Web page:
27/09/2002

McGimpsey rejects Haass concern as 'ludicrous'

The fall-out from the Ulster Unionist Party's unilateral deadline on IRA decommissioning and disbandment, has extended across the Atlantic.

On Thursday, President Bushs's special adviser on Northern Ireland, Richard Haass, spoke out against the UUP decision, which was made at Saturday's Ulster Unionist Council, to withdraw from the executive if paramilitaries had not "demonstrably established that a real and genuine transition is proceeding to a conclusion".

In a damning dismissal of Trimble's strategy, Mr Haass spoke of his concern that the "deadline will increase the sense of crisis, increase polarisation, undermine trust and make it all the more difficult to focus on what should be everyone's main task - namely, making the institutions of the Good Friday Agreement work."

Today, senior Ulster Unionist Michael McGimpsey hit back, accusing Mr Haass of "incorrectly assessing his party’s decision". He went on to describe the US envoy's interpretation as "ludicrous" and suggested that the Whitehouse's treatment of republicans betrayed double standards in an era when the US is waging its 'war against terror'.

Mr McGimpsey said: “The UUP does not want to bring the peace process down. It is ludicrous to suggest that after all that our party has invested in the last four years to help provide stable government in Northern Ireland.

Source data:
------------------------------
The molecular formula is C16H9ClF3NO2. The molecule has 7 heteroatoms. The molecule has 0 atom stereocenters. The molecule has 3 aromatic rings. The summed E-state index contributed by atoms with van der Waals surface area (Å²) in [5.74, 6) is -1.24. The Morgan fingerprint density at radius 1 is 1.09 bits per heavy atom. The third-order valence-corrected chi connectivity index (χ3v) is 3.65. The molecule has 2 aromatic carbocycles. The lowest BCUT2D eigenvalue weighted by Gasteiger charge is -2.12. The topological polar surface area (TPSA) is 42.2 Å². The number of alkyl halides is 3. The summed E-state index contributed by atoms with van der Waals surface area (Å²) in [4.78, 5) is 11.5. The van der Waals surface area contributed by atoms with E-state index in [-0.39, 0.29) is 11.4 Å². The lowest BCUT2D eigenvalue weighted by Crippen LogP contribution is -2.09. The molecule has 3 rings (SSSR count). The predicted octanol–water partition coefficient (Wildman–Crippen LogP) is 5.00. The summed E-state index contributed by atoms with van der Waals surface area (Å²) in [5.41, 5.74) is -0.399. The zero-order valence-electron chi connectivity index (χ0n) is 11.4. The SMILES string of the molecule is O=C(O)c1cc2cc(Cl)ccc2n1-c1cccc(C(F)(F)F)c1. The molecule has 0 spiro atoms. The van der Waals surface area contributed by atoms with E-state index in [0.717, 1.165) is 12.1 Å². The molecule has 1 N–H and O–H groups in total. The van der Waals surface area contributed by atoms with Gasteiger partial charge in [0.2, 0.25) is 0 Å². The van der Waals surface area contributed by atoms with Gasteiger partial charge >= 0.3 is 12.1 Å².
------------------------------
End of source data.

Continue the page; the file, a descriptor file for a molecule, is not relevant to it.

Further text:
“This is about the IRA failing the critical test of moving from a terrorist campaign into constitutional politics. As a result the political process is failing.

“It is time for Americans to get tough on all terrorism. The people of Northern Ireland expect that. The Agreement can only work in its entirety. You don’t need two tonnes of Semtex and a private army to make it work.

“America should wake up to the fact that republicans are not living up to their promises. Their involvement with Farc terrorists in Colombia, the break-in at Castlereagh Police Station and ongoing violence in Belfast proves that.

He added: "We cannot continue to give Republicans unlimited time to make a transition. It has to happen in the lifetime of this Assembly. Either republicans are serious about peace or they are playing games. They can’t have it both ways.”

With the UUP leadership under pressure from without and within, a public fall-out with Washington – articulated by a pro-agreement minister perceived as liberal – will be seen as further evidence of a hardline shift in Unionist strategy ahead of next year's assembly elections.

(GMcG)

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